Our latest innovation to win you more Buy Box is the xSellco Buy Box Predictor, available in the Plus and Ultimate repricer packages.
The xSellco Buy Box Predictor is our own proprietary algorithm which aims to reverse engineer how the Amazon Buy Box works. You can read another help centre article with details on how the Buy Box works.
How it works
We analyse every single price change and competitor across all your inventory. Every change is analysed INSTANTLY and we assess how likely you are to win the Buy Box compared to your competitors.
The following are the factors we assess in our algorithm for assessing your likelihood of winning the Buy Box:
What we compare
Why we analyse it
Larger sellers who are well established (and therefore have a large feedback score) will be favoured in winning the buy box
Giving good customer care will give a higher feedback percentage. The closer you are to 100% (the score Amazon give themselves!) the more likely you are to win the buy box.
The Buy Box favours Fulfilled By Amazon (FBA) over Fulfilled By Merchant (FBM). This typically results in FBA listings being able to maintain the Buy Box with significantly higher pricing
If the listing is Fulfilled by Merchant and you offer expedited shipping as an option, it increases the likelihood of you winning the Buy Box
Time to Despatch
The length of time you or your competitor take to despatch an item. The quicker the despatch the more favourable in helping you win the Buy Box
Where the item is despatched from influenced the winning of the Buy Box. For example a seller located in Italy shipping to the UK has a slight disadvantage in winning the Buy Box
Each of these is scored in our algorithm, and is given a weighting which helps decide the probability of you winning the Buy Box.
For example, the FBA weighting has the affect of reducing the price against a Merchant Fulfilled listing, making them more likely to win the buy box even with a higher price. We are processing millions of data points every day in deciding these probabilities and we will be continuing to refine and improve this tool. Our goal is that it helps you focus on the products where you can change your strategy and win more buy box.
It should be used with a range of other tools such as our historical Buy Box trending tool to assess the effectiveness of your pricing strategy. One caveat to note for our book seller customers, this feature does display for products in the book category even though only Amazon can win the buy box.
When it comes to retail, the customer calls the shots. In 2018, they decide where the sale takes place. The modern consumer wants it all; convenience, choice and a low price. One of the ways sellers can try to meet these expectations is by offering their products across multiple channels and marketplaces. Multi-channel retail can be difficult to get right, but it pays off big time when you succeed.
Here’s a stat for you; businesses with a presence on two marketplaces have 190% more revenue than those selling on only one. That tells its own story, doesn’t it? It makes sense; more markets mean more customers, more customers mean more conversions and more conversions… You see the simple point being made. There’s a lot more to it than that, however.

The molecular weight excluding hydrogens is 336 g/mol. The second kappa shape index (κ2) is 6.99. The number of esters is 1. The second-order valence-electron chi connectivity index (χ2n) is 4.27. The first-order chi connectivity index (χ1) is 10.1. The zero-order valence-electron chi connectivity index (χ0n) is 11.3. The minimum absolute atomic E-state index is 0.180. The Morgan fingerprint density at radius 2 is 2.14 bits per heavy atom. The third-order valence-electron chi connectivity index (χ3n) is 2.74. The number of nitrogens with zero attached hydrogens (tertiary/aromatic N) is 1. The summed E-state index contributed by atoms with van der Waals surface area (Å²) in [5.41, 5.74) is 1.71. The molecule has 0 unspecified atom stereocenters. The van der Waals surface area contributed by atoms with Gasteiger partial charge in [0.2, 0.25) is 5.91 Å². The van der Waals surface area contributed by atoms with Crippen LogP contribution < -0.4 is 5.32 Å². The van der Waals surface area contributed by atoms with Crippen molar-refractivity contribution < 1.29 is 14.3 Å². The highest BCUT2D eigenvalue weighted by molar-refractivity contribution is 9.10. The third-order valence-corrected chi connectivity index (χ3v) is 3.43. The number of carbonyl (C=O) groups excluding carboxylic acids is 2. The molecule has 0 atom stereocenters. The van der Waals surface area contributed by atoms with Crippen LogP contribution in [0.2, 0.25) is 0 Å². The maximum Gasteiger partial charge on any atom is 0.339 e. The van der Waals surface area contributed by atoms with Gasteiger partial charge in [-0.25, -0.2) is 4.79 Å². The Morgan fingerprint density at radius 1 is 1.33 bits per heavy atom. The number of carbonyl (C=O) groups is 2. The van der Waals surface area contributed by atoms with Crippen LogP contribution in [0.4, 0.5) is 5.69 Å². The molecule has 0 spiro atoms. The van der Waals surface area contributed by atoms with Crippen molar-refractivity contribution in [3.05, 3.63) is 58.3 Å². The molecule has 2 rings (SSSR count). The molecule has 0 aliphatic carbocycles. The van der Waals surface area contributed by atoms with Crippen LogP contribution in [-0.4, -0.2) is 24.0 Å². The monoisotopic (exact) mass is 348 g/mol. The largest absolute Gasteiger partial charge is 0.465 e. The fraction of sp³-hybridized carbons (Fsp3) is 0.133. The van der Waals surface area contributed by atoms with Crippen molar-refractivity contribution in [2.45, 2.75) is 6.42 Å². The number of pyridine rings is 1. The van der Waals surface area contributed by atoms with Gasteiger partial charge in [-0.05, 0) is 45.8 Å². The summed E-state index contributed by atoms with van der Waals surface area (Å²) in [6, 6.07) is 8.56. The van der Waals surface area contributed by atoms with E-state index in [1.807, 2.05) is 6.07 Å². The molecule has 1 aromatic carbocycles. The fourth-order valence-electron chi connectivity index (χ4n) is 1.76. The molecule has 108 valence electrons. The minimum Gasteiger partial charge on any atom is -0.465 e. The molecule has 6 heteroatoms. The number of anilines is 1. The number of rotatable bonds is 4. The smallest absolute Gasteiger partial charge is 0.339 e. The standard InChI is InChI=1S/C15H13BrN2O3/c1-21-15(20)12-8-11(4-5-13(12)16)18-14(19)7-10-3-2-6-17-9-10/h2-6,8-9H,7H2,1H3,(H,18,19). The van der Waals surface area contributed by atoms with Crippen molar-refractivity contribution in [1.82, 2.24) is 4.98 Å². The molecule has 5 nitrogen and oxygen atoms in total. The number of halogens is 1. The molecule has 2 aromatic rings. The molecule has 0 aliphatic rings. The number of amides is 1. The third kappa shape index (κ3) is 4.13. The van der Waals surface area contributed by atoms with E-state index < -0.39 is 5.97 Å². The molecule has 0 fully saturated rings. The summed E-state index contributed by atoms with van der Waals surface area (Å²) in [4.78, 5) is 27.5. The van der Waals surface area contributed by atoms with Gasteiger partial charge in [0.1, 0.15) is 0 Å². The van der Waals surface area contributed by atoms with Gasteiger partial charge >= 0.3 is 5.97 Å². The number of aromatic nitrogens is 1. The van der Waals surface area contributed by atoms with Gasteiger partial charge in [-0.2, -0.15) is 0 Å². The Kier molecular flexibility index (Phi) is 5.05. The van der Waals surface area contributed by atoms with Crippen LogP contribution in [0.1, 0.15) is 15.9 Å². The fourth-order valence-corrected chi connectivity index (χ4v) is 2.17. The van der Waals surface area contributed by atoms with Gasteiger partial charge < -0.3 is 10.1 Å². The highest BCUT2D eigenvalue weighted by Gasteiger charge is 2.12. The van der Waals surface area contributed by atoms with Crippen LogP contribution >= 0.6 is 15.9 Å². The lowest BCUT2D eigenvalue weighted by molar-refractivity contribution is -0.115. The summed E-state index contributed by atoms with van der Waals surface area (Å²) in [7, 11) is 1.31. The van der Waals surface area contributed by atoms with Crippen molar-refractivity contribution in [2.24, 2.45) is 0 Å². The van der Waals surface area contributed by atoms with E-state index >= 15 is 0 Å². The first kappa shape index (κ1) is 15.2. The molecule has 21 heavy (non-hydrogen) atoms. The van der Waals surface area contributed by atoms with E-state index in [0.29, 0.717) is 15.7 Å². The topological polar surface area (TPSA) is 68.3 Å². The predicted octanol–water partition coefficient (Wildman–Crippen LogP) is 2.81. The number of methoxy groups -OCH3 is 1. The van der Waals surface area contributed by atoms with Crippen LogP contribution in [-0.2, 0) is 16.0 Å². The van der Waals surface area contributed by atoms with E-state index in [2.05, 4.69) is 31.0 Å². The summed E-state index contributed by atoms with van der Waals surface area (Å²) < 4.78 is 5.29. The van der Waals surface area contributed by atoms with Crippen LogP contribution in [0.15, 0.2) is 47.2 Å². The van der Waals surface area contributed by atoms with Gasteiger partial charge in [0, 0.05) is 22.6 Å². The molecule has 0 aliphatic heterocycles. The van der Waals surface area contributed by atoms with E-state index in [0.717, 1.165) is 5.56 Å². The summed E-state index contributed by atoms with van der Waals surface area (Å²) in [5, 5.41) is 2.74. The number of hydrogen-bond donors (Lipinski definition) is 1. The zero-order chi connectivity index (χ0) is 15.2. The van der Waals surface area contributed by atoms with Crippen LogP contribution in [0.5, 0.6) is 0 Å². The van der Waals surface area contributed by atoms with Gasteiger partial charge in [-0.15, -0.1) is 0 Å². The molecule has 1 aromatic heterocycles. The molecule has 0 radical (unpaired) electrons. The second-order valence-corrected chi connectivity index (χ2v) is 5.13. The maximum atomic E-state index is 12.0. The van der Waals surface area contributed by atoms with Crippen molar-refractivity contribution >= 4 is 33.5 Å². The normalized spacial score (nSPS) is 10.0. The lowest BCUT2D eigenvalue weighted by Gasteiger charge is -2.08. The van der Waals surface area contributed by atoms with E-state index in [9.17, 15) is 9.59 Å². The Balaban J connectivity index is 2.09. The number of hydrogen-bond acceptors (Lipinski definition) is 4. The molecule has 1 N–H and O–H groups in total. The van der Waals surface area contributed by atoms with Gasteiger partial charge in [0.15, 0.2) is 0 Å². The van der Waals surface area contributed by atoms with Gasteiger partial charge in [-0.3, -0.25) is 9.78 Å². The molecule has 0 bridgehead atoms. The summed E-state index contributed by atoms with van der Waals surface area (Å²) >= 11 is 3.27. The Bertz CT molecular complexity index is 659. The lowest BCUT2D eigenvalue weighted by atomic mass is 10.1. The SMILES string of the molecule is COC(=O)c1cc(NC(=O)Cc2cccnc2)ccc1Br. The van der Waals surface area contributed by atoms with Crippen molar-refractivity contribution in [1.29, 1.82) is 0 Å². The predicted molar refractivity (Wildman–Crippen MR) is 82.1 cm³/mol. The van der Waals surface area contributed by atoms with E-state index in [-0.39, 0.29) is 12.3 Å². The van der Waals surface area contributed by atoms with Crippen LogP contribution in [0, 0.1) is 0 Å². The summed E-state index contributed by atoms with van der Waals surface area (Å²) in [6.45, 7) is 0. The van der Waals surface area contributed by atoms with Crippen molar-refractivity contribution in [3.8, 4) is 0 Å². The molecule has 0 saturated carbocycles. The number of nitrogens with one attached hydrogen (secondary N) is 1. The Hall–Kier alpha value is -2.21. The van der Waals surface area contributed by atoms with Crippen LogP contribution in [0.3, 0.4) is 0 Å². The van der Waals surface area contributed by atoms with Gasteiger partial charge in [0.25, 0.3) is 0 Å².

There’s plenty to consider before you commit to new channels. Should you dive in and list all of your products on every single channel or are you best to show caution and trial one or two first? Are you better keeping your prices fixed across the entire network or is it wise to offer a discount on your own website? Is your business ready to scale up and fulfill all of these additional orders?
We talked to 3 e-commerce experts to get their thoughts on what goes into a successful multi-channel strategy.
“The path to purchase for consumers is no longer linear and consists of many twists and turns. As a result, retailers need to adjust their strategies in how the both capture customer attention and keep customer attention. This includes gaining customer attention once it may be distracted as today’s consumers often are. Because of the various avenues customers take that ultimately lead them to their final purchase decisions, merchants need to be visible in as many touchpoints as possible allowing them to consistently stay in touch with their customers. This includes via social media, marketplaces, branded e-commerce sites, email marketing, online review sites such as Yelp and more.”
Nicole’s point about the circuitous route that consumers often take towards purchase is well-made. You have an obligation to get your brand on as many platforms as possible (whether that’s e-commerce sites, social media networks or dedicated review channels) to keep your message alive. Marketing your business in 2018 is about making sure that the consumer feels they have found you, rather the traditional method of you finding them (via tv, radio, print etc). If they believe they’ve stumbled upon you then the more organic and authentic their purchase will feel.
In your business’ eco-system, your credibility carries over from one channel to another. You need to be confident that you can deliver the same level of experience across each of them. Yes, the nature of the experience may vary but the quality must be consistent. A poor product or seller review on Amazon will show up when someone googles you, and that will matter to the customer, no matter where they were of thinking of making the purchase.